Morrie Schwartz was Mitch Albom's professor at Brandeis University twenty years ago. Now Morrie has ALS (Lou Gehrig's disease) and Mitch reestablishes his close relationship with his favorite professor. Every Tuesday for a period of three months, Mitch talks with Morrie, recording their conversations. Yes, you will shed some tears but this is not a depressing story for Morrie teaches us how to live. Death awaits us all, but it is what we do with our lives that is at the heart of this book. Dip into Morrie's philosophy. I guarantee that you will be enriched by this experience. It is a life-affirming story, a celebration of the human spirit.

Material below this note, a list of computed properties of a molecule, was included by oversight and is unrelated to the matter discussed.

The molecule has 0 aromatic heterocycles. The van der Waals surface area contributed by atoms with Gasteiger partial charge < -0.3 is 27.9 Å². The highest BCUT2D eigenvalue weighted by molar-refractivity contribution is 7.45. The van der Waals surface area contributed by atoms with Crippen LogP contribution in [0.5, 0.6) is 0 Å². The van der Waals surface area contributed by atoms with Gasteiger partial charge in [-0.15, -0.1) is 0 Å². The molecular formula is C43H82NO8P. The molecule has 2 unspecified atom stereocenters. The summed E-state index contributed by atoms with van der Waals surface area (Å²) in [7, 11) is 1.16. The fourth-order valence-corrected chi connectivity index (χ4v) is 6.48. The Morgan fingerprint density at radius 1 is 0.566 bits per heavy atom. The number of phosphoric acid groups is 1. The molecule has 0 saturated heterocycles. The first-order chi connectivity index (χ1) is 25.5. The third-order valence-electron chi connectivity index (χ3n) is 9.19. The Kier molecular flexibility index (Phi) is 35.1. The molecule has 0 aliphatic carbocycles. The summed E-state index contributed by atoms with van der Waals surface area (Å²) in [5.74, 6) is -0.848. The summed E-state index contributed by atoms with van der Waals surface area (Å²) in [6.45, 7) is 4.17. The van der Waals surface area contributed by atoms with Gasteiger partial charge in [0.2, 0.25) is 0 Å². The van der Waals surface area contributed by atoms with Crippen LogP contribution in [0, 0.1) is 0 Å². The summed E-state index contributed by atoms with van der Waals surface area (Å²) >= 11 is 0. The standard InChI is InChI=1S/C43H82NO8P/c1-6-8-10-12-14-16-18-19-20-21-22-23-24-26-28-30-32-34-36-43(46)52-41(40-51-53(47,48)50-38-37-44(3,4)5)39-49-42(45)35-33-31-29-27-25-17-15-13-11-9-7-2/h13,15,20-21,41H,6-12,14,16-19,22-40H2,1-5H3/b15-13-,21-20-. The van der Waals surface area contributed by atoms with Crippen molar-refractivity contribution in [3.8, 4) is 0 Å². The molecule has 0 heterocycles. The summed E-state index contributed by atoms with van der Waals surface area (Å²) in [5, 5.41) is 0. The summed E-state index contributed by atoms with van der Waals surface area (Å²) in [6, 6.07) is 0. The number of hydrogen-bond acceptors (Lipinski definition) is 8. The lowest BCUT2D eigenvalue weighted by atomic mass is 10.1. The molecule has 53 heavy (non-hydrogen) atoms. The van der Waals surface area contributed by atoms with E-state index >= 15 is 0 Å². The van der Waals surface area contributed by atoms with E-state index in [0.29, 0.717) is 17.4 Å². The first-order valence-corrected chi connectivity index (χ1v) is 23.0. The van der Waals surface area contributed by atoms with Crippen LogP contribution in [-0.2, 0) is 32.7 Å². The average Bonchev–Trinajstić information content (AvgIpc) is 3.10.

The 14 Tuesday visits that followed their reunion took Albom--and will take listeners with him--on a journey of reawakening to life's best rewards. The story is told in a journalistic style that never crosses into pathos. That a professional writer can write well is not surprising, but Albom also reads well, with clear enunciation and a talent for mimicry. Another reader might have interpreted the professor's aphorisms as droll humor or wrung a wrong note at an inappropriate moment, making the story a maudlin tearjerker; instead it is read for what it is, a tribute to a remarkable teacher. (Running time: four hours, three cassettes) --Brenda Pittsley